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there is food for thought for the member states after the elections when you think about what the main topics of interest are for europeans. where europeans want europe to be more effective, it is immigration. it is marginal but it is still in member state issue. that frustrates people. they say they want to see some progress but i don't see any, so what is the e.u. doing? about acron is talking common european border agency. do you see that being impacted by these collections? you have a more fragmented european parliament but a somewhat stronger far right influence on european parliament, will they push this issue?
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antoine: they will oblige politicians to move on it. externally tense and difficult subjects because it goes back to the sense of identity. if i want to know how i accept others in my community, i want to know who i am. we are in this age of big transformation. there is a huge question of what does it mean to be a german, a european? if we had issues with who we are? it becomes good week except into our community. -- who do we accept into our community? these elections, this is not policy. as much about it does not change much, we are friends with america. we have our issues but we have a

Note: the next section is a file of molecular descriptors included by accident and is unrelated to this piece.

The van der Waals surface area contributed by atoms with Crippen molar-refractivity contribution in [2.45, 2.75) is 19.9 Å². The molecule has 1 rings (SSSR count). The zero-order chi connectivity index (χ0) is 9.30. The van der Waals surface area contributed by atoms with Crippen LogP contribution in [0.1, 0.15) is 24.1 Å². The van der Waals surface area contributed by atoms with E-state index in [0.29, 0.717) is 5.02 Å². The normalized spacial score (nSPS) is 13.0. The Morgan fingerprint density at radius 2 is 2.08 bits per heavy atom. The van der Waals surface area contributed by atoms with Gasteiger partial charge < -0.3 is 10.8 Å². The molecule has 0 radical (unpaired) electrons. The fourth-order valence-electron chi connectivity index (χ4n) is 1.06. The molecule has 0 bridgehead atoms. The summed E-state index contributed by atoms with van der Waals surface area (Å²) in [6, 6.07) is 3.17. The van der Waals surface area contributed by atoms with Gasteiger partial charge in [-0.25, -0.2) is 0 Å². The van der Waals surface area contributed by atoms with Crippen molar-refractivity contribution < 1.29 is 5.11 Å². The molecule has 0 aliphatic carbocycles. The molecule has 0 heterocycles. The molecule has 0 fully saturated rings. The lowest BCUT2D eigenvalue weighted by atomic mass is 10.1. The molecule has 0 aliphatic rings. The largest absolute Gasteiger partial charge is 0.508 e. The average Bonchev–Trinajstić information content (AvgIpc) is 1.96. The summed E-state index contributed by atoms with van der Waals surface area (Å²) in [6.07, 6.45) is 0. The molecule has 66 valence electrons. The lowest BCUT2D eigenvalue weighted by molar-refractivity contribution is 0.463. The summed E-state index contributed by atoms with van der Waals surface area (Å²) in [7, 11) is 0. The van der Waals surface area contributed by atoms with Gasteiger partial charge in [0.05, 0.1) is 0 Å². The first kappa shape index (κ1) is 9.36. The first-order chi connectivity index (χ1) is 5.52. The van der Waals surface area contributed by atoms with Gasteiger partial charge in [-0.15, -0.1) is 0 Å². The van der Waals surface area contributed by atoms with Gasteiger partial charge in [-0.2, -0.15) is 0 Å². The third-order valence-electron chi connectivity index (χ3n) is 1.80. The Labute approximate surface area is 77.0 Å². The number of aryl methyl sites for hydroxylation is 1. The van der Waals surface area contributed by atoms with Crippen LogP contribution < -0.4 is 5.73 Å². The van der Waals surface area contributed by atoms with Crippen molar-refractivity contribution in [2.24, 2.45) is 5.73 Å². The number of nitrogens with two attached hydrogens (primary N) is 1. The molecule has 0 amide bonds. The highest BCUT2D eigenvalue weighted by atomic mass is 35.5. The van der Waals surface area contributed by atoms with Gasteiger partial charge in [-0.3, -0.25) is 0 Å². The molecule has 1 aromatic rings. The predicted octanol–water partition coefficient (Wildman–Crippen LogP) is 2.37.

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strong relationship. it is not at risk. these elections are very much about domestic issues. it is good anyway because we need these debates internally. if europeans want to be an actor in the world of tomorrow, they have to think if they want to be an actor in the world in the next 20 years, what do we have to do to get there? we can't just spent all of our time looking at ourselves. of our time looking at ourselves. we had to look at how we situate ourselves in the world. erik: a few more questions. let's jump to the back. i work in the european parliament office. this could be other propagandists -- this could be a little probpaganda. of law about the eu rule
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issue. there has to be an agreement on the next seven-year budgetary plan that would begin in 2021. they have to reach an agreement by the end of next year. the way it works is that member states have to reach any unanimous agreement and the council. the pilots can only accept or reject this deal. -- theliament has parliament can only accept or reject this deal. they have huge influence. it could be interesting this round. there is proposal to link receipt of regional development funds, that makes up a third of the eu development budget. between that issue and the budgetary issue, you will need to hurry up. it would be hard to get that through the council. you can expect poland and it.ary to try and lock i wonder if the parliament might try to insist on this?
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erik: we have one more question here. physician and interested observer. you said that immigration was no longer the number one issue for people. what is the number one issue for europeans now? questions?inal let's go over here. i am chloe rice. i work at the british embassy. i was wondering if you could say how you think the job administration might interpret the headlines of the elections and the backlash against also, some of the criticisms that the administration has had. what with the results be? -- thehirst question